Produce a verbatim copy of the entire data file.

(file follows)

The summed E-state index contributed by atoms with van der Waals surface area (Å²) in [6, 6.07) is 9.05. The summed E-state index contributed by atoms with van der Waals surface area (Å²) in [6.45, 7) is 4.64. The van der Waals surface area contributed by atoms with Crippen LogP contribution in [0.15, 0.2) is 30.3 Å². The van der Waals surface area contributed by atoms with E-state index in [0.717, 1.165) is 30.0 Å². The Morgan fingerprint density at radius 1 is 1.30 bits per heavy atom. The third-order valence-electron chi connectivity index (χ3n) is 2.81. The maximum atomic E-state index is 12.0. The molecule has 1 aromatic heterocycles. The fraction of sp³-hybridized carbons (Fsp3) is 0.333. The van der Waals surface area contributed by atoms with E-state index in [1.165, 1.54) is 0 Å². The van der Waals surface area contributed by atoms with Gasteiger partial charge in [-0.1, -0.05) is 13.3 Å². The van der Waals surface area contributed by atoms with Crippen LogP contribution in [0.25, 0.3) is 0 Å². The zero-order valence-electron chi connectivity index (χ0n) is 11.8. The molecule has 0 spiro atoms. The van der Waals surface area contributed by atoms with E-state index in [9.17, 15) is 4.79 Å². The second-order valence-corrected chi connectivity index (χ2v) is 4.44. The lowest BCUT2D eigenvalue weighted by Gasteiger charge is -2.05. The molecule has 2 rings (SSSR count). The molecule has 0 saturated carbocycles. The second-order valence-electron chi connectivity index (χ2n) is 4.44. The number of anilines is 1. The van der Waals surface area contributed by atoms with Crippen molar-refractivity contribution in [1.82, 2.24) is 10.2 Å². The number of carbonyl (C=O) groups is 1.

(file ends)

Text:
The summed E-state index contributed by atoms with van der Waals surface area (Å²) in [6, 6.07) is 9.05. The summed E-state index contributed by atoms with van der Waals surface area (Å²) in [6.45, 7) is 4.64. The van der Waals surface area contributed by atoms with Crippen LogP contribution in [0.15, 0.2) is 30.3 Å². The van der Waals surface area contributed by atoms with E-state index in [0.717, 1.165) is 30.0 Å². The Morgan fingerprint density at radius 1 is 1.30 bits per heavy atom. The third-order valence-electron chi connectivity index (χ3n) is 2.81. The maximum atomic E-state index is 12.0. The molecule has 1 aromatic heterocycles. The fraction of sp³-hybridized carbons (Fsp3) is 0.333. The van der Waals surface area contributed by atoms with E-state index in [1.165, 1.54) is 0 Å². The van der Waals surface area contributed by atoms with Gasteiger partial charge in [-0.1, -0.05) is 13.3 Å². The van der Waals surface area contributed by atoms with Crippen LogP contribution in [0.25, 0.3) is 0 Å². The zero-order valence-electron chi connectivity index (χ0n) is 11.8. The molecule has 0 spiro atoms. The van der Waals surface area contributed by atoms with E-state index in [9.17, 15) is 4.79 Å². The second-order valence-corrected chi connectivity index (χ2v) is 4.44. The lowest BCUT2D eigenvalue weighted by Gasteiger charge is -2.05. The molecule has 2 rings (SSSR count). The molecule has 0 saturated carbocycles. The second-order valence-electron chi connectivity index (χ2n) is 4.44. The number of anilines is 1. The van der Waals surface area contributed by atoms with Crippen molar-refractivity contribution in [1.82, 2.24) is 10.2 Å². The number of carbonyl (C=O) groups is 1.